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Have you heard of these sayings ?

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What about folk who were, Tight as a fishes backside and that's water tight, could peel an Orange in their pocket,or would pinch a blind man's dinner and go back for plate.

A Giddy kipper, Soft as a brush, Weak as dish water, Hard as nails,a nut case or a Lairy bugger....

Edited by grinder

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Reading these posts, where people have used t' to show the unsaid the. We all know what it means but a none Yorkie over pronounces it. A better way would be to stick a t' on the end of the previous word hence roundt' lump would better express what we are trying to say.

I don't use the expression "I've just run roundt' lump" anymore now I say, "I drove roundt' lump"

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Remember being fed up, Browned off, cheesed off. or Dead chuffed, laughin little little apples, over moon, Happy as Larry.

Which meant I was either Full as a butchers dog or sick as a parrot..

Being told I had a "come day go day hurry up Sunday" attitude to work,or thick as a plank.

Being threatened with a clip round lug oil,a backhander a thick ear or having me back side tanned and if I were really bad all me gallivanting stopped !!!....

 

Happy days..[/Q you are right ,they were happy days,i also remember all these sayings, as for the last bit it;s a shame it doe;s not happen more now, but i am afraid there are to many people ready to sue for the simplest of things even the parents are afraid to touch there own children,i remember when if you swore in front of a couple the man would threaten you with a thick ear,now if you say anything to the young ones you get more abuse or even assaulted, not so happy days now i'm afraid.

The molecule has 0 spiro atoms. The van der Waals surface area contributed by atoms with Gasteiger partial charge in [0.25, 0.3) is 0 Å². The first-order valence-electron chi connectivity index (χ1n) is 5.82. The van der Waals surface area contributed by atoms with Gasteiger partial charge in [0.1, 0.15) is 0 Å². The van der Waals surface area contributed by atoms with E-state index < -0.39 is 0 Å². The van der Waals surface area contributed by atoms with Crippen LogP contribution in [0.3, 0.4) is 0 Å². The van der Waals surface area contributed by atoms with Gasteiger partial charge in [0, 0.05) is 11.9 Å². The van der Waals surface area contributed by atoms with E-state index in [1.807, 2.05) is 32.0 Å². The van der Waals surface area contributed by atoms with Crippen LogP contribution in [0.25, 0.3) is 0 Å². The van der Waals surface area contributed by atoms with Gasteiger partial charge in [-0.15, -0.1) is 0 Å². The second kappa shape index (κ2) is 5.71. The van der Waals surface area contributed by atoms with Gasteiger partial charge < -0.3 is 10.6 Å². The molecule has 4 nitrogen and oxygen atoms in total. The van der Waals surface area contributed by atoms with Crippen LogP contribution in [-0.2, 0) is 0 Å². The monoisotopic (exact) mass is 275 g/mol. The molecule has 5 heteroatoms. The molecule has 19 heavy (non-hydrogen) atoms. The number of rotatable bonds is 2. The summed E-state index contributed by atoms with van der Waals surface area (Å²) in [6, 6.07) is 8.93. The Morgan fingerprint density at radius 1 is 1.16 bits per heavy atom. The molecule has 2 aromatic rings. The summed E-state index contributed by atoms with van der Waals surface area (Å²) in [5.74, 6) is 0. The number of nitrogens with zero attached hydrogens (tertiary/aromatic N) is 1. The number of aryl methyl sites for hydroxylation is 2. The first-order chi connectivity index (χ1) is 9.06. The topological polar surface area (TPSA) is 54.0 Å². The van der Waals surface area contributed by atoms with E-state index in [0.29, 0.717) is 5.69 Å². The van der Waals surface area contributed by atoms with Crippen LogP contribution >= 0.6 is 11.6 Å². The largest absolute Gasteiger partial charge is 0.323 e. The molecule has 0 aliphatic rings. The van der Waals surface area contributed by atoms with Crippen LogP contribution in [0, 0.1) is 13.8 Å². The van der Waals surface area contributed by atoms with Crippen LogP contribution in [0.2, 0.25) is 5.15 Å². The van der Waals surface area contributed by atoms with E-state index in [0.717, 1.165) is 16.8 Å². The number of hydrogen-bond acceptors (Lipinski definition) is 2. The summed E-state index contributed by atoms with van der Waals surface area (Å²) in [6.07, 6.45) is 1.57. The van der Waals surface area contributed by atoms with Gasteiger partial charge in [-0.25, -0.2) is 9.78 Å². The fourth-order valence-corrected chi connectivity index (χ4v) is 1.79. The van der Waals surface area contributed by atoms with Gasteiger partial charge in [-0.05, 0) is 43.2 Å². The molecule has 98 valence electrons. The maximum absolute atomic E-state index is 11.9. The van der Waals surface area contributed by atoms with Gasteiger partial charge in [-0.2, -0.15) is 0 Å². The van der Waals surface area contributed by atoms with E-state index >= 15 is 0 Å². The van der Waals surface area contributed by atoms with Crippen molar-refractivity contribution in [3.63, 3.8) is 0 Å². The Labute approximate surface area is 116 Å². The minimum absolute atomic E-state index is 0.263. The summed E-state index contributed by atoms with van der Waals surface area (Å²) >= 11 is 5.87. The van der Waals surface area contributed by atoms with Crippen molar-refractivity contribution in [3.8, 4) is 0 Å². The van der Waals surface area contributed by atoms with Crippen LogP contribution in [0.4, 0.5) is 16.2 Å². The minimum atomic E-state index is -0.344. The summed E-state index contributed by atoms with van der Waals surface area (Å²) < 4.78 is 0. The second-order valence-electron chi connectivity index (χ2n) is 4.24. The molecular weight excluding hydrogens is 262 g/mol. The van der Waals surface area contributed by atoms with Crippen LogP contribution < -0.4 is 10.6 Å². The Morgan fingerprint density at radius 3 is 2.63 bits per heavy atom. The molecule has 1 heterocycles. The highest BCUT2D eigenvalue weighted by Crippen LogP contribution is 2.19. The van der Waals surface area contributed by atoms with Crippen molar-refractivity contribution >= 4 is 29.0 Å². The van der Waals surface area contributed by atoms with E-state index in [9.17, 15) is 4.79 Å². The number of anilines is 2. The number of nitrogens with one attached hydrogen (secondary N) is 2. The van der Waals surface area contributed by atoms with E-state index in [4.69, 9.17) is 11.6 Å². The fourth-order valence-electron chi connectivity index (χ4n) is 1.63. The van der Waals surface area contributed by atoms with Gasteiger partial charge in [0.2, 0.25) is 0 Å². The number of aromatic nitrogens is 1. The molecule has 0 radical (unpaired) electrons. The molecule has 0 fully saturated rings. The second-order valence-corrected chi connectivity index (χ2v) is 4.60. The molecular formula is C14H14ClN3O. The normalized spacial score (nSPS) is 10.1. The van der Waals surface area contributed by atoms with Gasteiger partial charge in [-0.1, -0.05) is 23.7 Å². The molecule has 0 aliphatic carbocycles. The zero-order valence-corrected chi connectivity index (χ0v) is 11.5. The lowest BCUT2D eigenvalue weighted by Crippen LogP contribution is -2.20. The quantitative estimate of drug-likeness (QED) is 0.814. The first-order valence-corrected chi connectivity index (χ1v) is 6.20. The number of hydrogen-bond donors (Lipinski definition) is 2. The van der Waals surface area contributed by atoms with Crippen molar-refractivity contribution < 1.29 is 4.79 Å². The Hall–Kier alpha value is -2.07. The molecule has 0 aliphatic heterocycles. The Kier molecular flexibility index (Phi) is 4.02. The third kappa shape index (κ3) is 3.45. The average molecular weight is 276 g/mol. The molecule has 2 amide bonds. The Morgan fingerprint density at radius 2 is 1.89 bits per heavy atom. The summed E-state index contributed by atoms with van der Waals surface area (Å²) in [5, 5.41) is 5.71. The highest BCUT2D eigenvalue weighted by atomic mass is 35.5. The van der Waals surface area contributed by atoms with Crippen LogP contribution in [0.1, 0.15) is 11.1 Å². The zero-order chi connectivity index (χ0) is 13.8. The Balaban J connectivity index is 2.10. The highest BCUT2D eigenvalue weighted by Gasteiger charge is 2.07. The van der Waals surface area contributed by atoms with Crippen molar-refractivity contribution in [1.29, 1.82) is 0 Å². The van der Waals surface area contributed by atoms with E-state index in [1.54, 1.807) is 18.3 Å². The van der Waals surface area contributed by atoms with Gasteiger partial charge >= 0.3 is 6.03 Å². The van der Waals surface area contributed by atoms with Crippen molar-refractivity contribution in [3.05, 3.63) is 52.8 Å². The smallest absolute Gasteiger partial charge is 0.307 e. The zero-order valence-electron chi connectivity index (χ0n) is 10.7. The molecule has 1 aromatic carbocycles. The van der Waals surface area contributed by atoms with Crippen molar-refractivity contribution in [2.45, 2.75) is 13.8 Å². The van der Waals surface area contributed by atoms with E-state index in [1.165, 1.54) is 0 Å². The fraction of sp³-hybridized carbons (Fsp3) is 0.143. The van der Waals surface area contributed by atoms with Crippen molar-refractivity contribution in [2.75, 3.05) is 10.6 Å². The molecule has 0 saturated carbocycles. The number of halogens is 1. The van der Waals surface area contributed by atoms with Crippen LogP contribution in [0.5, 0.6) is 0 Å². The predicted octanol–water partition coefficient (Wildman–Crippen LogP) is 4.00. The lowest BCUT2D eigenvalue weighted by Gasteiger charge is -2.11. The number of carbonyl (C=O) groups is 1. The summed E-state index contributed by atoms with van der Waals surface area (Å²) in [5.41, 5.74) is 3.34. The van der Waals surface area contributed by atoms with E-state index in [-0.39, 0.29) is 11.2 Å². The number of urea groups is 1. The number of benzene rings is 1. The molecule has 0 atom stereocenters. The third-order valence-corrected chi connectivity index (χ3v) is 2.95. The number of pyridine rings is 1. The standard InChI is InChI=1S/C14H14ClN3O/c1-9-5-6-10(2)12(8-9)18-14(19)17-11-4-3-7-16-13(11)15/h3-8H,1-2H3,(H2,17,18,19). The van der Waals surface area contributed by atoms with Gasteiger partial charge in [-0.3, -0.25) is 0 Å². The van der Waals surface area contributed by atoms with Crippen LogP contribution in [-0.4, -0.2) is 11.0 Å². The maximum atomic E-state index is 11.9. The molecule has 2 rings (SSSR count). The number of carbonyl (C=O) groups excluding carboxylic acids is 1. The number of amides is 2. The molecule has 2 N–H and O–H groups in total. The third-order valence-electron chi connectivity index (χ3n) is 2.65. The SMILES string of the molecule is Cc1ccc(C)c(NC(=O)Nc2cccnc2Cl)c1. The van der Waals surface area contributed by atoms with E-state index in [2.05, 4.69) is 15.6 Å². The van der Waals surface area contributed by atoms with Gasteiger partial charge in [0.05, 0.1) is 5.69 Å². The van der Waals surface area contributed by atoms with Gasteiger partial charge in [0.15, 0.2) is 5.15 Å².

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Remember being fed up, Browned off, cheesed off. or Dead chuffed, laughin little little apples, over moon, Happy as Larry.

Which meant I was either Full as a butchers dog or sick as a parrot..

Being told I had a "come day go day hurry up Sunday" attitude to work,or thick as a plank.

Being threatened with a clip round lug oil,a backhander a thick ear or having me back side tanned and if I were really bad all me gallivanting stopped !!!....

 

Happy days..

 

Were you threatened by your mum or dad that they were going to "tan your Arse so hard, you weren't doing to sit down for a month of Sundays!" ?

 

I still use a phrase that my mum used frequently, which is "daytal", (from lackadaisical, or "lacksadaytal" as she pronounced it. meaning a bit dim, a bit gormess, unable to concentrate.

 

And look there! That's another one! "Gormless" or "Gormy"

 

Did you get told off for "mimmy-mawking?"

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What about folk who were, Tight as a fishes backside and that's water tight, could peel an Orange in their pocket,or would pinch a blind man's dinner and go back for plate.